So how exactly does the pet-human microbe swap happen? Understandably, close contact but also via indirect contact, Meghan Davis, associate professor of environmental health and engineering at Johns Hopkins Bloomberg School of Public Health, tells Inverse.
“You might snuggle with your pet, your cat might sleep in the bed with you but there might also be microbes that get into the dust of the house and be present within the living space,” she says. There’s also the affectionate slobbering of saliva on the hands from petting, an errant (or welcome) smooch on the lips, or from touching your pet’s toys.
Another, more common indirect mode of transmitting microbes is through… good ol’ poop.
“[There’s a] fecal patina covering the whole world,” Shira Doron, an epidemiologist and antimicrobial steward at Tufts Medical Center, tells Inverse. “It’s the way humans shed microbes to their animals, and animals transfer microbes to their humans. You just shed microbes from your intestines all over your environment.”
This sharing also seems very specific, just between a pet and any of its cohabiting humans, whether related or not. A 2013 study looking at microbiome differences between dog and non-dog owners, found that adult skin microbiomes were, on average, more similar to their own dogs than other dogs. Dog-owning couples living together shared more microbes than couples without a tail-wagging pup. And surprisingly, even if dog owners weren’t related or living in the same household, they had more microorganisms in common with each other than those without dogs. (Apologies to the cat folks, there haven’t been any studies to date on whether this holds true with felines.)
Are our pets making our microbiomes healthier?
While the full microbiome health benefits of pet ownership have yet to be fully parsed out, there’s research to suggest that it could protect us, humans, against truly awful bacterial infections like Clostridioides difficile, or C. difficile, a bacteria that can cause mild to severe intestinal infection and even death.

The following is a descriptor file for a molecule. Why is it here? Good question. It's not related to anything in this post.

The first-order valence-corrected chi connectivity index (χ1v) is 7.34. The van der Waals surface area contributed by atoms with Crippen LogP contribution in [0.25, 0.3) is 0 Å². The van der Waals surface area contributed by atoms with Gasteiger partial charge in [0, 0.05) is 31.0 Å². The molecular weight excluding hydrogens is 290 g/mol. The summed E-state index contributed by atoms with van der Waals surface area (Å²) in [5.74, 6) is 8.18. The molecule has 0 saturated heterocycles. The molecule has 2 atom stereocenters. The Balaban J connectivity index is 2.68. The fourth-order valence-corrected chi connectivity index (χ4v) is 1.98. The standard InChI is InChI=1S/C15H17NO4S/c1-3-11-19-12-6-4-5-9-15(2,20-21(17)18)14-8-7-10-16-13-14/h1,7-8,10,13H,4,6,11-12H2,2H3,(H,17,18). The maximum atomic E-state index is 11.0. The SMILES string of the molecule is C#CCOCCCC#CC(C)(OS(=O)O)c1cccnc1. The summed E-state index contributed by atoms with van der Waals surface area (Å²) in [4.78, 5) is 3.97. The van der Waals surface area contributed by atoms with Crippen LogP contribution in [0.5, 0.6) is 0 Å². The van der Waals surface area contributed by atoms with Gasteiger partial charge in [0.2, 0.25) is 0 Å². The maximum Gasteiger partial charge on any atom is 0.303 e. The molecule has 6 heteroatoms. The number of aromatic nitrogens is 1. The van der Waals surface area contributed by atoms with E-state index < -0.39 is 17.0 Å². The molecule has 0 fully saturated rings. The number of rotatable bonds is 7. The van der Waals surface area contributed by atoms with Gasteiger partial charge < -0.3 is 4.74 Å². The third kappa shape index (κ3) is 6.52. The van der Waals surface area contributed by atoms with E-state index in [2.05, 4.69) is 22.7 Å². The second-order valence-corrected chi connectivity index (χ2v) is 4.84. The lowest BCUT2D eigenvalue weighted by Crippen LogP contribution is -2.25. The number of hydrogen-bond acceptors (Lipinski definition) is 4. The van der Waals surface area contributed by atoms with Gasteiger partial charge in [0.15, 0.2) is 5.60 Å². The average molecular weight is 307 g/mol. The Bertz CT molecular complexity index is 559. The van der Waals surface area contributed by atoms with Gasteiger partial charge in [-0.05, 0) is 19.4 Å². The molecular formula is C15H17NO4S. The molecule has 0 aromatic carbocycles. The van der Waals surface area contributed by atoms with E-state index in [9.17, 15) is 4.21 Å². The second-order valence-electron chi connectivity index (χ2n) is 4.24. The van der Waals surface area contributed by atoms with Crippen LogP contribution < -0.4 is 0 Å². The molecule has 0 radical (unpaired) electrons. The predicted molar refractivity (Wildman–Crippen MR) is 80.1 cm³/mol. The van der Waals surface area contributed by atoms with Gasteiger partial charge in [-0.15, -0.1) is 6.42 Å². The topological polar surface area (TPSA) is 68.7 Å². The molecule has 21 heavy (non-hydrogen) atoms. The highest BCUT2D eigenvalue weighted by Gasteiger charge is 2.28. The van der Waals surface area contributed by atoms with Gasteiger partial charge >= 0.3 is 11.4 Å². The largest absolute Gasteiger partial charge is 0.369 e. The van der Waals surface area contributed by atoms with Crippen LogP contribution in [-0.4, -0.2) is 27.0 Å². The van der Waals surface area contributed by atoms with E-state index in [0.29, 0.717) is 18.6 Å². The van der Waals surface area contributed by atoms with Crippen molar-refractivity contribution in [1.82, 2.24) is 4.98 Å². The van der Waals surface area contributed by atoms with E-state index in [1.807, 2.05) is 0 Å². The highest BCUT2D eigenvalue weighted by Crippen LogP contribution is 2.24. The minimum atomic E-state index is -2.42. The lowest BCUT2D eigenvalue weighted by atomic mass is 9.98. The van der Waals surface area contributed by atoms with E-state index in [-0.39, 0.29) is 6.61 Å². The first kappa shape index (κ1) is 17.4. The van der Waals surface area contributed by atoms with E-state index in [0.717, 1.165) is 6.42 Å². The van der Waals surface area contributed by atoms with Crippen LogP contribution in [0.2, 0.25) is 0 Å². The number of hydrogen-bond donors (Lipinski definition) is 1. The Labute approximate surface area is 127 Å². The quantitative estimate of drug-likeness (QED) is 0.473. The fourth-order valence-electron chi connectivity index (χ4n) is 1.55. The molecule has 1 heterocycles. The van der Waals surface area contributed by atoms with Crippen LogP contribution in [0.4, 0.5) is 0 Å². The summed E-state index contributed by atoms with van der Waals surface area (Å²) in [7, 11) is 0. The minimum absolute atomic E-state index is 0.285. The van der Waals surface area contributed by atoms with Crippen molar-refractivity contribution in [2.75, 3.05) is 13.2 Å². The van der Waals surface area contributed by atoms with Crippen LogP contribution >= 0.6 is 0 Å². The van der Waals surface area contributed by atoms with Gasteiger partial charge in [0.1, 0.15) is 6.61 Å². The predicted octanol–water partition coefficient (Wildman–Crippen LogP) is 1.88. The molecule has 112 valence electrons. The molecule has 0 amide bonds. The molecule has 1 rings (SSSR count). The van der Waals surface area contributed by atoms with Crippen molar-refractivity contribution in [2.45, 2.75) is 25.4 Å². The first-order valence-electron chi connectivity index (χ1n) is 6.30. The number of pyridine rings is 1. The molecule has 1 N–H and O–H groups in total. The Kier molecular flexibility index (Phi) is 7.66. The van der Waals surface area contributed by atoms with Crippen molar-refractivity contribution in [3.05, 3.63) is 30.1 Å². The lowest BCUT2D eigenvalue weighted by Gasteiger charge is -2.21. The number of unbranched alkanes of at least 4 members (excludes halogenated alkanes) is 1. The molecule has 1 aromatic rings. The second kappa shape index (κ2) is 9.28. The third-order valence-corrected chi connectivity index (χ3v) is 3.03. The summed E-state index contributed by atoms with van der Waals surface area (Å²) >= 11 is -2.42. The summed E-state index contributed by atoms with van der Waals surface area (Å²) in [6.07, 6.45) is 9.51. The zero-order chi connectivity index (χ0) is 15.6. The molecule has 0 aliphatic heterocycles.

C. difficile is the scourge of hospitals everywhere, Laurel Redding, a veterinary epidemiologist at the University of Pennsylvania School of Veterinary Medicine, tells Inverse. In the U.S., around 200,000 people are infected with the bacteria each year in a hospital or healthcare setting; around 170,000 cases happen outside of the hospital through community-acquired infection.
Because of recurrent C. difficile infections in the community setting, scientists, including Redding, thought that pets could be behind it since animals — particularly young ones — are known to carry the germ. Redding, who has spent the last few years probing the dynamics of transmission between animals to humans, thought what may be happening was recovered humans shedding the bacteria once they got home from the hospital and passing it on to their pets.
“[My lab] went in expecting to find that people with animals would have a higher likelihood of getting recurrent C. difficile infection,” she says. “We actually found the opposite, which was that people who had more contact with their pets, like people who allowed them to sleep with them or lick their hands or face, were even better protected.” (A paper on these findings was published in 2020.)
While the mechanism behind the protective effect isn’t fully-understood, Redding surmises that pet owners simply have an impenetrable, stalwart microbiome that C. difficile couldn’t easily colonize.
On the flip side of that, when a pet or owner has an out-of-whack microbiome, they may unwittingly pass it to each other.